Colgate has launched a new toothpaste which it claims is the first of its kind because it is vegan-certified and comes in a recyclable tube.

Up until now, toothpaste tubes have been difficult to recycle because they are made from a combination of plastic and aluminium. 

Meanwhile, most toothpastes cannot be classified as vegan-friendly because they contain glycerin made from animal fat.
However, Colgate’s new Smile for Good toothpaste, comes in a tube made from high density polyethylene (HDPE) – the same plastic used for milk containers – and has been certified by the Vegan Society as it contains glycerin made from synthetic products or vegetables.

The brand previously thought HDPE was too rigid to create a squeezable toothpaste tube, but Colgate engineers have managed to figure out how to combine different grades and thicknesses of the material.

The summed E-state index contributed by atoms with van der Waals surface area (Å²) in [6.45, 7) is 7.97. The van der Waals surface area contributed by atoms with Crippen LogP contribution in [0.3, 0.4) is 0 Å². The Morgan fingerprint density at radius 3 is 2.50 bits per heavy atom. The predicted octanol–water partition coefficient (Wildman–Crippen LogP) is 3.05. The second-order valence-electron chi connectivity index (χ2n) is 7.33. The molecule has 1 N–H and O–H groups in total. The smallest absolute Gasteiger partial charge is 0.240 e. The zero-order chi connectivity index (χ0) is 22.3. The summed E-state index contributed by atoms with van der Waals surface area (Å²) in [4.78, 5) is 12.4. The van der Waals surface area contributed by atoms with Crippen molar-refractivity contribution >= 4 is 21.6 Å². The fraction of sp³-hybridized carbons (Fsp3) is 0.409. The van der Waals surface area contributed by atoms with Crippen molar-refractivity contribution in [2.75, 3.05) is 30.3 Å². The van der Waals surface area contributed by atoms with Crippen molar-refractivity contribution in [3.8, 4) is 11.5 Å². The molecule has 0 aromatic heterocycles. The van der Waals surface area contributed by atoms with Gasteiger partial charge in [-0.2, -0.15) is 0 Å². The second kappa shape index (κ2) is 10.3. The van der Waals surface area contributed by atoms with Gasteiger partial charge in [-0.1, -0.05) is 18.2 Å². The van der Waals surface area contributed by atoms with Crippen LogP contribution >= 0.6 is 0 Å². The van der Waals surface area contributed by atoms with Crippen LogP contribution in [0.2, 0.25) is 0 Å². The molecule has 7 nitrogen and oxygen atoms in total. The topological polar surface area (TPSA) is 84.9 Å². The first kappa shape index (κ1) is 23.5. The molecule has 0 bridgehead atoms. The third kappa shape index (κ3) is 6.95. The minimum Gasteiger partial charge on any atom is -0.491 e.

The new tube not only meets recycling standards, but helps product the product, holds up to the demands of high-speed production, and all remains “comfortably squeezable”.

With toothpaste alone accounting for an estimated 20 billion tubes annually around the world, Colgate has also promised to share its innovative technology with competitors to help ensure that all toothpastes meet third-party recycling requirements. 
Noel Wallace, Colgate-Palmolive’s chief executive, said: “Colgate wants to make tubes a part of the circular economy by keeping this plastic productive and eliminating waste. 
“If we can standardise recyclable tubes among all companies, we all win. We can align on these common standards for tubes and still compete with what’s inside them.”